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How to Emotionally Prepare for a Divorce

Posted by Furman & Zavatsky | Oct 15, 2021

Getting a divorce is rarely easy and one of the most difficult parts of coming to terms with the pending divorce is often just managing the painful emotions and preparing yourself mentally for what's ahead. This emotional rollercoaster is even worse when there are children involved that will be impacted by this life-altering event.

You should first make sure you have done everything you can to make the marriage work out. Reflect and think back whether you've done your best save it. You don't want to look back later and regret you didn't at least try marriage therapy before filing for a divorce.

How to Emotionally Prepare for a Divorce

In most cases, you may have been considering whether or not to pursue a divorce for several months. Now you have finally reached the painful decision that you have to end the marriage in a California divorce courtroom. What's next?

Regardless of the primary reasons you have made the decision to seek a divorce from your spouse, the feelings you are experiencing are often complex and overwhelming.

Since divorce is typically a life-changing event, you need to be able to think clearly while planning it, which includes effectively managing your emotions so you can make wise long-term legal decisions.

To help you gain a better understanding of the mental challenges you will experience, our Los Angeles divorce and family law attorneys are providing some tips below on how to manage your emotions in order to make sound decisions.

Common Emotions in Divorce

Some of the feelings you will experience as you prepare for divorce emotionally may include:

  • Fear of leaving your spouse because you don't know exactly what will happen and fear of how it can impact your kids;
  • Anger is common in divorce when one spouse was unfaithful or they were physically or emotionally abusive during the marriage;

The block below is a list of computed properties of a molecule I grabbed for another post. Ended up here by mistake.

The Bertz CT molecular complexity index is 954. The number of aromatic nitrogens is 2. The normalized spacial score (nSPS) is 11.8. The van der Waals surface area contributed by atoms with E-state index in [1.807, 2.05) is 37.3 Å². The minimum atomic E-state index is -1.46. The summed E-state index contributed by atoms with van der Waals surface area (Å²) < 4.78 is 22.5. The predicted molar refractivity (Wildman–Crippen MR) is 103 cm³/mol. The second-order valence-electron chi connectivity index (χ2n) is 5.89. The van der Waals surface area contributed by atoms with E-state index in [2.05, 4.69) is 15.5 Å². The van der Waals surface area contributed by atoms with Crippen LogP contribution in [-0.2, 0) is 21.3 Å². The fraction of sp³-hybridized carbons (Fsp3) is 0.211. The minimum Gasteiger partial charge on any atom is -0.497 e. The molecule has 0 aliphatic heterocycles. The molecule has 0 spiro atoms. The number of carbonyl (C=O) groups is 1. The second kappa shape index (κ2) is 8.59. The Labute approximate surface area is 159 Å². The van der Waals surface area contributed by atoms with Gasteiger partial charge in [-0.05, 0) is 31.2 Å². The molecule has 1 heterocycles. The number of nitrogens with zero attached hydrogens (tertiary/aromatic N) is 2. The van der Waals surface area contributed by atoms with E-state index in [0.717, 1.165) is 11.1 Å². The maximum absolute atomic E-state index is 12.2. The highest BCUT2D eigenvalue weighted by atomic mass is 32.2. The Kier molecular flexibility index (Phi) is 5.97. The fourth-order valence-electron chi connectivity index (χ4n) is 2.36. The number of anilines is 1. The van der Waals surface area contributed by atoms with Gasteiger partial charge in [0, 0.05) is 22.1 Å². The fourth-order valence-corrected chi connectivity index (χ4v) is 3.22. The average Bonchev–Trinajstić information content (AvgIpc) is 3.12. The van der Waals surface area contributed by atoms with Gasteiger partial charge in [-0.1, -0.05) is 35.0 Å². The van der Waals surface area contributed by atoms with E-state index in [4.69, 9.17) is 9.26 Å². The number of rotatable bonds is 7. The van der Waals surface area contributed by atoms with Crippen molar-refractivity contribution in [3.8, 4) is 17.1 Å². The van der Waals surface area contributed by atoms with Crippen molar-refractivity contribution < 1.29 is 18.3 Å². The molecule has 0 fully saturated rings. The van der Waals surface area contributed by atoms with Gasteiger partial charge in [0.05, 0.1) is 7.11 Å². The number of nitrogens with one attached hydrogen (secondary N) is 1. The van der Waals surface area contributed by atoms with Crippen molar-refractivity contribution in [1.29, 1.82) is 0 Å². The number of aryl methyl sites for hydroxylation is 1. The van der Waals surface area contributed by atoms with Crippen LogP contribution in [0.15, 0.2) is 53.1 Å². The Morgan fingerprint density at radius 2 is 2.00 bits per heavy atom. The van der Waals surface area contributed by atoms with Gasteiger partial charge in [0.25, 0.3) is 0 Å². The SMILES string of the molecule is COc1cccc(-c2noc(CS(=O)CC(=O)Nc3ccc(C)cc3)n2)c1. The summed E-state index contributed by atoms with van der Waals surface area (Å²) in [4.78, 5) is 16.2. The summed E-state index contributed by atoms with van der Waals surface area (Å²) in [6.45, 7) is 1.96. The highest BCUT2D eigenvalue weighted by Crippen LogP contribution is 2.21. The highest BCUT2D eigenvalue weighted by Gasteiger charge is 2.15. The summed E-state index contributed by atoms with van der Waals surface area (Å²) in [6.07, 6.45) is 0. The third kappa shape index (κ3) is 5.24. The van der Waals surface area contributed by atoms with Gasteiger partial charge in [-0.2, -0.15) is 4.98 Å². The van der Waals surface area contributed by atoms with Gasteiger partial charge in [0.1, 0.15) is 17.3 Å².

• Guilt because you feel you failed in marriage and you are taking away the stability of your children in a two-parent household;
  • Overwhelmed because there are many crucial financial decisions that must be made, including child support and custody, spousal support;
  • Grief because your marriage began happily and you made vows to each other, but now it's not even possible to save it.
  • Relief in some divorces because your spouse may have been an addict or abusive and you are ready to move on with your life;

Your emotions and feelings will eventually stabilize as time passes, but you will certainly go through days of sadness, and possibly even depression, especially on anniversary dates.

You need to know these emotions above are common and there are ways to prepare for divorce emotionally. Put simply, as painful as this moment feels right now, you will recover and learn how to get past this. Try to focus on positive thoughts and the bright future ahead for you and the children. Chances are that you will find love again in the near future.

For now, however, let's review some tips on the emotional preparation for a divorce that might make you're your situation a little easier.

Tips for Emotional Preparation in Divorce

One of the first steps to emotionally prepare yourself for a divorce is to understand and accept there will be a temporary uncomfortable period in your life.

Rather than focusing on your current emotional state, try to look down the road a bit and envision where you and the kids will be a year from now.  Perhaps the children will be in a home where they are no longer exposed to anger and domestic violence and they are much happier.

Put simply, the best remedy for difficult and painful emotions is time. Thus, even on days that seem hopeless, keep reminding yourself there is a better future.

If you are unable to get past these emotions on your own as time passes, you should consider consulting with a therapist who may be able to help you. Here are some tips below to help you deal with the emotions you will likely face now that you have decided to end your marriage.

Make a Commitment to Move Forward

Recall that you have already done everything to make the marriage work, but it didn't work out and now your best option is to dedicate yourself to a peaceful and civil ending of the marriage.

Make a Commitment to Move Forward With a Divorce

Now, don't look back and constantly second-guess whether you made the right decision as you will make yourself miserable.

You must accept that there will some bad days ahead. Divorce is not suppose to be easy and growth will come out of leaning to tolerate some negative feelings. Now that the decision has been made, move on to the next steps in the divorce process.

Of course you will still have some negative feelings, but you can't let emotions impact the steps you must take do to protect your best interest and the children as it will hurt you later and possibly make your ex-spouse hostile.

Set some limits on divorce talk and try to focus on your kids and your own health so you will be able to make wise legal decisions moving forward.

Seek Support from Family and Friends